MEMORANDUM AND ORDER MOTION TO DISMISS
Plaintiffs John Pruitt, John Pruitt, Jr., Phillip Pruitt, Michael Pruitt, Isaiah Pruitt, and Darryl Berg brought this action against defendants County of Sacramento, John McGinness, Santos Ramos, Sean Berry, Brad Rose, Randy Moya, Jacqueline Kloss, Kevin Steed, Steve Wharton, Timothy Ruiz, Thomas Lynn, and Craig Harmon, arising out of a series of events culminating in criminal charges brought and later dismissed against John Pruitt and Darryl Berg. The Second Amended Complaint ("SAC") alleges various claims pursuant to 42 U.S.C. § 1983 for constitutional violations, various Bivens*fn1 claims, and common law false arrest and false imprisonment. Defendants now move to dismiss plaintiffs' § 1983 and common law claims for failure to state a claim pursuant to Federal Rule of Civil Procedure 12(b)(6).
I. Factual and Procedural Background The individual defendants are state law enforcement officers who were part of a drug task force in the Sacramento area. (SAC ¶¶ 1, 31.) In 2008, the officers set a meeting with a suspected methamphetamine dealer, Leslie Shugart, wherein an undercover officer, Brad Rose, would attempt a controlled purchase. (Id. ¶¶ 2, 17, 34-41.) Officer Rose met with Shugart on February 19, 2008. (Id. ¶ 37.) During the meeting, Rose wore a bodywire that two other officers monitored. (Id. ¶ 36.) The wire was also recorded. (Id.) Rose offered to buy methamphetamine from Shugart, who informed him that she needed to acquire more drugs in order to complete the transaction. (Id. ¶ 37.) When she left the meeting site, officers followed her and observed her encounter a white Impala, which they followed. (Id. ¶ 38.) Rose met Shugart forty minutes after their initial meeting, and Shugart sold him 57.2 grams of methamphetamine. (Id. ¶ 40.)
Hours later, officers stopped a white Impala in Rocklin, California. (Id. ¶ 49.) John Pruitt and Darryl Berg were the occupants. (Id.) The officers asked the men to step out of the car and searched them, searched the vehicle, arrested them, and took them to a nearby police station. (Id. ¶¶ 50-54.) Both were eventually charged with violating federal drug laws. (Id. ¶ 57.)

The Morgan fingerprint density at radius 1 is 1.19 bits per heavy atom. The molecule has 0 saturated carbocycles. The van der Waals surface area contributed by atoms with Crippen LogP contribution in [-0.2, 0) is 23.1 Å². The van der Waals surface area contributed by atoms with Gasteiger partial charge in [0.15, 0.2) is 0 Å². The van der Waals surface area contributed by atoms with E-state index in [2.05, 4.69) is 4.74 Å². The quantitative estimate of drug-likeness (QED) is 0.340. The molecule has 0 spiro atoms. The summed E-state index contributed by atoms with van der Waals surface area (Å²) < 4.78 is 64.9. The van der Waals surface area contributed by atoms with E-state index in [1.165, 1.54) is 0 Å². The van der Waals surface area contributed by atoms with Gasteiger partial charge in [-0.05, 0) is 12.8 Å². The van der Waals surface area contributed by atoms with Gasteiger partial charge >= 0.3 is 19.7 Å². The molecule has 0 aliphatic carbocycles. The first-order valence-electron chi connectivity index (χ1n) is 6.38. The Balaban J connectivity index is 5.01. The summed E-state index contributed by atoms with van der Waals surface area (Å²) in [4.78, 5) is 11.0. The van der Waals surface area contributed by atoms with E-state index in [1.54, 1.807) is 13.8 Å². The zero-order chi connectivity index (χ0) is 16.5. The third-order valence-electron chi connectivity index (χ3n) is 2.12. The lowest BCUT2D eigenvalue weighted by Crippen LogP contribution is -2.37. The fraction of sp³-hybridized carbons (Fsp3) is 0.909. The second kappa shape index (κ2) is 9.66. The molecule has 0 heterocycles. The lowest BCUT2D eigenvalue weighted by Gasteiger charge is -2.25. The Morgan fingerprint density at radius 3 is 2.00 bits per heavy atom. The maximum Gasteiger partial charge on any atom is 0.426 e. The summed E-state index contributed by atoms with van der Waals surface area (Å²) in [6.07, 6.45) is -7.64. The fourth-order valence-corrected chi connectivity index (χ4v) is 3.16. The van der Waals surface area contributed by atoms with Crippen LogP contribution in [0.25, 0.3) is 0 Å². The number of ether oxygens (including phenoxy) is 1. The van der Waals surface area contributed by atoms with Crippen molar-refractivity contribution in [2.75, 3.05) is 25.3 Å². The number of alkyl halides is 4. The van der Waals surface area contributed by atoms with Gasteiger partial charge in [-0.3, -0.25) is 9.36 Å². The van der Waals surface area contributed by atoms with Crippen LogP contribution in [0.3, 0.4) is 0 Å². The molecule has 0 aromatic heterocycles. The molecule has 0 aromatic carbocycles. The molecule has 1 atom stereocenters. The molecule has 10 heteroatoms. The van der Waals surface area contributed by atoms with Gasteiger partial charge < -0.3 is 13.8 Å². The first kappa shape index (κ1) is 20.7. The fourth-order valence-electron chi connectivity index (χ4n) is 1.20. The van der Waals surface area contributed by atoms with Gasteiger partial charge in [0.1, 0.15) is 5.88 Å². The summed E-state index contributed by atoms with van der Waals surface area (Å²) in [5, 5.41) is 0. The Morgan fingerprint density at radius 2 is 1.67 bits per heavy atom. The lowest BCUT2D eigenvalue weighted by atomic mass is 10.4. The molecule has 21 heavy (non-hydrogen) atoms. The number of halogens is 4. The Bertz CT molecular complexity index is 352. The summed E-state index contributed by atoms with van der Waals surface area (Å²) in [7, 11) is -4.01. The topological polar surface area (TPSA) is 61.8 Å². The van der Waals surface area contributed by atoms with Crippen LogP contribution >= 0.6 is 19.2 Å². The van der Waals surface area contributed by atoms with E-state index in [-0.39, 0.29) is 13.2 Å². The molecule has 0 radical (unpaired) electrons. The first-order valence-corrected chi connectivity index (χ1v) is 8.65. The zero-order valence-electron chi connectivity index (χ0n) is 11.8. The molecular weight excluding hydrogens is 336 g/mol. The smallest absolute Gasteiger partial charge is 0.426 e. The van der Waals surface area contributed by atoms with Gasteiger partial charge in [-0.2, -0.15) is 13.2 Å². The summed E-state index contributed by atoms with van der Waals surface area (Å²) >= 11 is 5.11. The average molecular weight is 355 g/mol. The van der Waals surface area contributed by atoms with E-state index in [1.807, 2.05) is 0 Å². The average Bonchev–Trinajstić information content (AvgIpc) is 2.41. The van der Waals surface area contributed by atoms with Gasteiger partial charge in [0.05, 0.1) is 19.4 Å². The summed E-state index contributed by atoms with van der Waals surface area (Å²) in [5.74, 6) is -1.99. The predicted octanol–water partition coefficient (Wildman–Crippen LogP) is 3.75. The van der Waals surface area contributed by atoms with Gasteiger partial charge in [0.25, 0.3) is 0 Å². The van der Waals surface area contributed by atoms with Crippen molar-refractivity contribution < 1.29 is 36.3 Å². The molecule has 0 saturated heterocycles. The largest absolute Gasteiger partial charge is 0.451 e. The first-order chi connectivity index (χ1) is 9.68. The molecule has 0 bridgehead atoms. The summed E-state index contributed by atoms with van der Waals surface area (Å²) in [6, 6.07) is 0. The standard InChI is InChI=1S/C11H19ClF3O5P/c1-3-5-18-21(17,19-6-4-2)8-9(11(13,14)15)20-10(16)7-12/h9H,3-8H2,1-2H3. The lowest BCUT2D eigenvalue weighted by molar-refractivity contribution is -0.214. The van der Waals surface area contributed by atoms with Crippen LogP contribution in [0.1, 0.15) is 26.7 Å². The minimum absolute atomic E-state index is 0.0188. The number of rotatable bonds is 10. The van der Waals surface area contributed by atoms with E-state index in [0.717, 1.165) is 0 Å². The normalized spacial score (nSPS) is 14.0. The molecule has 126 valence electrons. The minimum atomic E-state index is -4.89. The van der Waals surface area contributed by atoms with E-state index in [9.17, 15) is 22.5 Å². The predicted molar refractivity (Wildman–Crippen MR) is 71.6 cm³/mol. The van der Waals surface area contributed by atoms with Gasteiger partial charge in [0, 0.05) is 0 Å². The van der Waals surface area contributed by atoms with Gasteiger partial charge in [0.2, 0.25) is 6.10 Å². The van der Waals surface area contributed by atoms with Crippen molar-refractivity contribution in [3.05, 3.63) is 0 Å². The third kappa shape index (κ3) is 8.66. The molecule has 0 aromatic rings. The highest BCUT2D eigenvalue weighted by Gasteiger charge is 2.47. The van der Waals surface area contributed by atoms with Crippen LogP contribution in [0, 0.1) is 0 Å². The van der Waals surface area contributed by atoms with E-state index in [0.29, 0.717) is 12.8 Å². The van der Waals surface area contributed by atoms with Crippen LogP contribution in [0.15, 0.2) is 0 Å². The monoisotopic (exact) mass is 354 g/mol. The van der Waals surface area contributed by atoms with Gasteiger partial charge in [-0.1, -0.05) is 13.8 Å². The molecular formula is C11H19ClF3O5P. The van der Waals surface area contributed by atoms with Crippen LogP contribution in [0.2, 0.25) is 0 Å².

In the criminal case, Pruitt and Berg filed a motion to suppress the evidence obtained as a result of the search of the Impala, arguing that the officers lacked probable cause to support the warrantless search and seizure. (Id. ¶ 64; Defs.' Req. for Judicial Notice Ex. A (Docket No. 59).) Judge Karlton held an evidentiary hearing on the motion, at which the existence of a recording of Rose's bodywire was raised, but several officers denied that such a recording existed. (SAC ¶¶ 68-74; Defs.' Req. for Judicial Notice Ex. D at 23:19-24:9, 25:7-26:4, 34:11-35:4, 66:12-67:19.) Judge Karlton denied the motion to suppress. (SAC ¶ 75; Defs.' Req. for Judicial Notice Ex. D at 135:3.)
Several months after the hearing, the bodywire recording was discovered and produced to the defendants. (SAC ¶ 79.) Pruitt and Berg then moved to dismiss. (Defs.' Req. for Judicial Notice Ex. E.) Judge Karlton held a hearing on the motion, focused primarily on the bodywire recording, and ended the hearing by ordering the parties to come up with a discovery plan for investigation into the alleged suppression of evidence. (Pls.' Req. for Judicial Notice Ex. B (Docket No. 57) at 8:25-9:11, 13:13-15:7, 16:13-17:20, 20:19-22.) Soon thereafter, the government moved to dismiss all charges, which Judge Karlton granted. (SAC ¶¶ 85, 87.)
Pruitt, Berg, and Pruitt's children*fn2 then filed the instant action, complaining that the search, seizure, arrest, and prosecution were unlawful. In their SAC, plaintiffs bring claims under 42 U.S.C. § 1983 for constitutional violations, various Bivens claims, and common law false arrest and false imprisonment claims. Presently before the court is defendants' motion to dismiss the SAC pursuant to Federal Rule of Civil Procedure 12(b)(6) for failure to state a claim upon which relief can be granted.